It's great to seem our new name and site going down well so far! Thanks for the comments and love. We have some more features to reveal soon, more info on our wedding and events bookings and recording, all useful stuff we hope! Feel free to let us know if there's anything you'd like to see on the site by the way.
For now we thought we'd share a little insight into our new name, which has a nautical origin. Did you know many of our modern terms do? We didn't until we experienced ship life ourselves as musicians, and we have now spent a good few months 'at sea' (quite a bit longer that we expected in 2020!)
The above pic is of the majestic Celebrity Equinox, we got lucky with this angle as we were on a tender boat to shore on Grand Cayman back in 2019. This ship has been our home twice now. Believe our cabin was just next to the anchor you can see...! Below are some pics from the bridge of this beast.
Many know the term 'true colours' , and it features in a certain song by Cyndi Lauper (and yes there is an arrangement coming...) but the term goes wayyyyyy back, from the sailing days of 'yore. We didn't intend to give ourselves a nautical name, but as a brilliant article on the Crew Seekers site explains, it's actually quite hard to avoid nautical references. They're everywhere!
Here's what it says about true colours:
"True colours - The current meaning, ‘to reveal yourself as you really are’, actually came about because of the opposite phrase “false colours” – from the 17th century referring to a vessel which sailed under a flag not her own. This tactic was used by almost everyone as a ruse de guerre, but the rules of gentlemanly behaviour (and possibly actual legal rules) required one to raise one’s true colours before opening fire on another ship"
Here are some of our favourite seafaring slang sayings from the list:
"Turn a blind eye - From Admiral Lord Nelson’s awesome display of badassery at the Battle of Copenhagen. When the signal was given to stop fighting, Nelson held his spyglass to his blind eye and insisted he didn’t see the signal. He then proceeded to kick butt, of course.
Under the weather - Keeping watch onboard sailing ships was a boring and tedious job, but the worst watch station was on the “weather” (windward) side of the bow. The sailor who was assigned to this station was subject to the constant pitching and rolling of the ship. By the end of his watch, he would be soaked from the waves crashing over the bow. A sailor who was assigned to this unpleasant duty was said to be “under the weather.” Sometimes, these men fell ill and died as a result of the assignment, which is why today “under the weather” is used to refer to someone suffering from an illness. A related theory claims that ill sailors were sent below deck (or “under the weather”) if they were feeling sick.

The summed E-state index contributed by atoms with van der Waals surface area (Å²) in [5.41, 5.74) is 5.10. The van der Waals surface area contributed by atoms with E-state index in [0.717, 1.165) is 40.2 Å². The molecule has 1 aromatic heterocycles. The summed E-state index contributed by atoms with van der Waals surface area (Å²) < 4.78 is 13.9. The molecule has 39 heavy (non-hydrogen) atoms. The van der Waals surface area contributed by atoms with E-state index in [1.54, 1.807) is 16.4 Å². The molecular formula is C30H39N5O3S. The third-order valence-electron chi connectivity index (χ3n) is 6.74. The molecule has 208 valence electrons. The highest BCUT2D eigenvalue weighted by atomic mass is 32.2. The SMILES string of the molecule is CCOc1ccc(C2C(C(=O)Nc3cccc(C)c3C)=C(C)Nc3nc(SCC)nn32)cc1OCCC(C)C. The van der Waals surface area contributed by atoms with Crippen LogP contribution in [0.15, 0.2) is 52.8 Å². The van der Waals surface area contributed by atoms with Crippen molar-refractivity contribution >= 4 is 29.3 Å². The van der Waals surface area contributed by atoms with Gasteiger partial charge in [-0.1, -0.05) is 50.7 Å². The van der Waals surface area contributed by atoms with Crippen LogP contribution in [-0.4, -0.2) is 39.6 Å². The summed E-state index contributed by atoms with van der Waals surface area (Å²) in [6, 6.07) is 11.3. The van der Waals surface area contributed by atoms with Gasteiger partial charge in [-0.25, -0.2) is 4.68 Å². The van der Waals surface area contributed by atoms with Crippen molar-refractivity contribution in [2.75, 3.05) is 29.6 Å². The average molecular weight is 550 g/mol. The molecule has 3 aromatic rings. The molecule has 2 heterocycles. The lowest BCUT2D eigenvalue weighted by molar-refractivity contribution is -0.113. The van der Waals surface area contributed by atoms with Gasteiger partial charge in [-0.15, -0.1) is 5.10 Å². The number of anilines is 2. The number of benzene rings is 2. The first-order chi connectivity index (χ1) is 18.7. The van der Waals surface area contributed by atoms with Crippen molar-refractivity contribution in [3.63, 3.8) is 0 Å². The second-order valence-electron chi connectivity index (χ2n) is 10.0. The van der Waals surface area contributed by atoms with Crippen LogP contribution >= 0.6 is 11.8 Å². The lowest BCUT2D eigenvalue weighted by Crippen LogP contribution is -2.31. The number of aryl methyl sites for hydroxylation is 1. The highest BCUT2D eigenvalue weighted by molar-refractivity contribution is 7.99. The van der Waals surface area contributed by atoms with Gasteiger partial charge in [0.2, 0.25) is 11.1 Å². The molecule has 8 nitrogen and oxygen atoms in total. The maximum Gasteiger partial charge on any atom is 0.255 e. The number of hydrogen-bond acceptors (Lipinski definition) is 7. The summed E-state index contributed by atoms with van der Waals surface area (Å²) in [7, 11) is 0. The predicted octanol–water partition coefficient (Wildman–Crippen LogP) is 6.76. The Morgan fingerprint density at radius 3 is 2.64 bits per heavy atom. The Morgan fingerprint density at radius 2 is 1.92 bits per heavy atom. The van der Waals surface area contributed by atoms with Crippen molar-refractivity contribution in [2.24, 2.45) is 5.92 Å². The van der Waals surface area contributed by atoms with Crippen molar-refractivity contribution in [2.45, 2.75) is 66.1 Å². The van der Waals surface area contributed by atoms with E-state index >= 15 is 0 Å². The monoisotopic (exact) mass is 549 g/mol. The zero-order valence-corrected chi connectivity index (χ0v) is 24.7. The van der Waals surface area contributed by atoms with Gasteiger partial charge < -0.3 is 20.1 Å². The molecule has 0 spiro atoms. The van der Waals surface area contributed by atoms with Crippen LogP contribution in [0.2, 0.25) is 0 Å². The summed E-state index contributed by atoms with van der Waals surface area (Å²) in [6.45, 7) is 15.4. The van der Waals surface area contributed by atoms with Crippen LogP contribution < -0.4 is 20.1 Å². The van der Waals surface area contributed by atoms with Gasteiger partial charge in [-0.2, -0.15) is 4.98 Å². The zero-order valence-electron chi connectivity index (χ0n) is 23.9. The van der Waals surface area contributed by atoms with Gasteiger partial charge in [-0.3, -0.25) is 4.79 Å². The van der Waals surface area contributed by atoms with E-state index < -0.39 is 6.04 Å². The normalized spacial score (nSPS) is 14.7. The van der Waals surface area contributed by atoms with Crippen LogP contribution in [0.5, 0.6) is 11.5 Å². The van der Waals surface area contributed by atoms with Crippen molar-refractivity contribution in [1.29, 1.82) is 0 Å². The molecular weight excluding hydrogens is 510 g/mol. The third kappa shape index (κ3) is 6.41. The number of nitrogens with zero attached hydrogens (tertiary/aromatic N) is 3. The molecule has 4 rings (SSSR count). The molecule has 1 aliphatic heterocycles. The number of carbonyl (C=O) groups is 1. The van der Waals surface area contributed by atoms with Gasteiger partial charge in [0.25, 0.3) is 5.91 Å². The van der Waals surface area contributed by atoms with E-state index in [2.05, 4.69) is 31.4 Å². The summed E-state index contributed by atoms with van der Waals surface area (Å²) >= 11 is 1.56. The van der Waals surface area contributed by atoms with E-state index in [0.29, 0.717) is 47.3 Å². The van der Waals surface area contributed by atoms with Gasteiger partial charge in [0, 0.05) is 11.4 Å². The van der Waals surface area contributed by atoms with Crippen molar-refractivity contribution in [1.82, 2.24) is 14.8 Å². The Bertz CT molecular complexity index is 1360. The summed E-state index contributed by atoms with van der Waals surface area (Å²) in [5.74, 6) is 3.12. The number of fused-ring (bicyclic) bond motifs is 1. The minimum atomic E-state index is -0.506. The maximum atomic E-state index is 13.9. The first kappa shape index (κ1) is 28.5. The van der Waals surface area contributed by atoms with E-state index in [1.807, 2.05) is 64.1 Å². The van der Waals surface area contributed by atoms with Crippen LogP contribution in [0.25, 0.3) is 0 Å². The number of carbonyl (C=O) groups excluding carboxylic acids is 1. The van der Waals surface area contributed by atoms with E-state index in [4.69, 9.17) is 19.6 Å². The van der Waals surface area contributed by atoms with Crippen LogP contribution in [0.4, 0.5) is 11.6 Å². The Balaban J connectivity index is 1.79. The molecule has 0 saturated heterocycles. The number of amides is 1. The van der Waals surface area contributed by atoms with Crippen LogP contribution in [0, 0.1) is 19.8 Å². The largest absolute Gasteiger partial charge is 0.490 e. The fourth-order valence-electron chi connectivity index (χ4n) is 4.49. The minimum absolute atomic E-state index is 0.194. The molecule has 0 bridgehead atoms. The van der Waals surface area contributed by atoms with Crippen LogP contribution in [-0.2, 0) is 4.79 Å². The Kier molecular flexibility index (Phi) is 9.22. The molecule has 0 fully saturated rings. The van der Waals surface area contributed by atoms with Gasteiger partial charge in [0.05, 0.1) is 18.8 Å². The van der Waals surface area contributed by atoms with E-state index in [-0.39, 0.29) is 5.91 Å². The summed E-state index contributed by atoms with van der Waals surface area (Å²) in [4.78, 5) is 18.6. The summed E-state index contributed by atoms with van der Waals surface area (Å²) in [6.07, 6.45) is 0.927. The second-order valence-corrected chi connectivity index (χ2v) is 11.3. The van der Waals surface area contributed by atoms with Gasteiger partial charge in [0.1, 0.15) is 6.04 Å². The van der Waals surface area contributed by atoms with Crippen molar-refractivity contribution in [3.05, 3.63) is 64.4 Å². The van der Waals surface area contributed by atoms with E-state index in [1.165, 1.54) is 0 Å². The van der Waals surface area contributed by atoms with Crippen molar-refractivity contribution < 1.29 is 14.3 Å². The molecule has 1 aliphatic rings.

Windfall - A sudden unexpected rush of wind from a mountainous shore which allowed a ship more leeway.
A square meal - In good weather, crews’ mess was a warm meal served on square wooden platters.
Pooped - The rearmost, highest deck of a sailing ship was called the poop deck. If a ship were unlucky enough to be overtaken by a massive, breaking sea which drenched her from astern, she was said to have been “pooped.” When you think about it, the sea and shore uses of the word aren’t that different: in both cases, you’re washed out.
Overbearing - To sail downwind directly at another ship thus “stealing” or diverting the wind from his sails.
Over the barrel - The most common method of punishment aboard ship was flogging. The unfortunate sailor was tied to a grating, mast or over the barrel of a deck cannon.
Loose cannon - A cannon having come loose on the deck of a pitching, rolling, and yawing deck could cause severe injury and damage. Has come to mean an unpredictable or uncontrolled person who is likely to cause unintentional damage.
Listless - When a ship was listless, she was sitting still and upright in the water, with no wind to make her lean over (list) and drive ahead.
Know the ropes - This is pretty obvious if you’ve ever seen a tall ship. It was such an important skill on sailing vessels that an honourable discharge from service was marked, at one time, with the term ‘knows the ropes’. Land-side it still means a person with experience and skill. Also, learn the ropes and show them the ropes.
Groggy - In 1740, British Admiral Vernon (whose nickname was “Old Grogram” for the cloak of grogram which he wore) ordered that the sailors’ daily ration of rum be diluted with water. The men called the mixture “grog”. A sailor who drank too much grog was “groggy”
Flying colours - To come through a battle with flying colours means a ship has come through relatively unscathed and with her colours (flag) flying.
At loggerheads - An iron ball attached to a long handle was a loggerhead. When heated it was used to seal the pitch in deck seams. It was sometimes a handy weapon for quarrelling crewmen. "
Check out the article here for the full list. Do you use any of these and didn't know you were basically a pirate?!
Anyway, hope you enjoyed a little meander into history with us.... stay safe friends!
Mia and Dan
P.S. Some pics from the time we hung out on to the bridge of the Celebrity Equinox and Dan did some navigating... We were never invited back.